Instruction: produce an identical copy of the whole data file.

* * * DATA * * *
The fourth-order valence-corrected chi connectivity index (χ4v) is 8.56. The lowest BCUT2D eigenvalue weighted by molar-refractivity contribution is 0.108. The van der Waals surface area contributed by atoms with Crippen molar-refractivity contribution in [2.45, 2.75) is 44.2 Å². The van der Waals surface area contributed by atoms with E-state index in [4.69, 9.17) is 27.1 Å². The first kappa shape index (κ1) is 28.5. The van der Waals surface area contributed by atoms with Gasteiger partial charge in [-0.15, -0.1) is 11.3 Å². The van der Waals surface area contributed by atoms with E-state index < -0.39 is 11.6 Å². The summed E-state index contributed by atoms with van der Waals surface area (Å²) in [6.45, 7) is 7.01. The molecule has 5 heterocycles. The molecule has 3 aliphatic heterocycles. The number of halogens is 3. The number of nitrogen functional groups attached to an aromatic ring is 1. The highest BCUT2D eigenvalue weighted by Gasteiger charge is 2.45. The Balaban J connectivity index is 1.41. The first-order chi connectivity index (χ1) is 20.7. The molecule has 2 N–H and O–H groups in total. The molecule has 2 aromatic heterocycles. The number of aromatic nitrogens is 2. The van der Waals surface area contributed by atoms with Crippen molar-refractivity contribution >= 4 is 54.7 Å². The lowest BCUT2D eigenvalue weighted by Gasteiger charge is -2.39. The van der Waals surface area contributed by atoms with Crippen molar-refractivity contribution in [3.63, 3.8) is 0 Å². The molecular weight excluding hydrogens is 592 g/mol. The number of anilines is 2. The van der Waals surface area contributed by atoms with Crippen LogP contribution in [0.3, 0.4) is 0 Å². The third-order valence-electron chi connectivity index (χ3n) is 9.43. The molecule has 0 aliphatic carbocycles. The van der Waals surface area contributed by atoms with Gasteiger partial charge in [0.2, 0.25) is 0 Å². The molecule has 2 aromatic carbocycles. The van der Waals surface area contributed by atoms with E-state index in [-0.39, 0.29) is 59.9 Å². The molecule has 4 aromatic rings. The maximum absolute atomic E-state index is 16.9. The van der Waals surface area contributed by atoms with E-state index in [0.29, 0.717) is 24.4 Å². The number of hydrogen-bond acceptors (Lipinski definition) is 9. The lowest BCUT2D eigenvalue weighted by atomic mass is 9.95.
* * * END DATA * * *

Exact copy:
The fourth-order valence-corrected chi connectivity index (χ4v) is 8.56. The lowest BCUT2D eigenvalue weighted by molar-refractivity contribution is 0.108. The van der Waals surface area contributed by atoms with Crippen molar-refractivity contribution in [2.45, 2.75) is 44.2 Å². The van der Waals surface area contributed by atoms with E-state index in [4.69, 9.17) is 27.1 Å². The first kappa shape index (κ1) is 28.5. The van der Waals surface area contributed by atoms with Gasteiger partial charge in [-0.15, -0.1) is 11.3 Å². The van der Waals surface area contributed by atoms with E-state index < -0.39 is 11.6 Å². The summed E-state index contributed by atoms with van der Waals surface area (Å²) in [6.45, 7) is 7.01. The molecule has 5 heterocycles. The molecule has 3 aliphatic heterocycles. The number of halogens is 3. The number of nitrogen functional groups attached to an aromatic ring is 1. The highest BCUT2D eigenvalue weighted by Gasteiger charge is 2.45. The Balaban J connectivity index is 1.41. The first-order chi connectivity index (χ1) is 20.7. The molecule has 2 N–H and O–H groups in total. The molecule has 2 aromatic heterocycles. The number of aromatic nitrogens is 2. The van der Waals surface area contributed by atoms with Crippen molar-refractivity contribution >= 4 is 54.7 Å². The lowest BCUT2D eigenvalue weighted by Gasteiger charge is -2.39. The van der Waals surface area contributed by atoms with Crippen molar-refractivity contribution in [3.63, 3.8) is 0 Å². The molecular weight excluding hydrogens is 592 g/mol. The number of anilines is 2. The van der Waals surface area contributed by atoms with Crippen LogP contribution in [0.3, 0.4) is 0 Å². The third-order valence-electron chi connectivity index (χ3n) is 9.43. The molecule has 0 aliphatic carbocycles. The van der Waals surface area contributed by atoms with Gasteiger partial charge in [0.2, 0.25) is 0 Å². The molecule has 2 aromatic carbocycles. The van der Waals surface area contributed by atoms with E-state index in [-0.39, 0.29) is 59.9 Å². The molecule has 4 aromatic rings. The maximum absolute atomic E-state index is 16.9. The van der Waals surface area contributed by atoms with E-state index in [0.29, 0.717) is 24.4 Å². The number of hydrogen-bond acceptors (Lipinski definition) is 9. The lowest BCUT2D eigenvalue weighted by atomic mass is 9.95.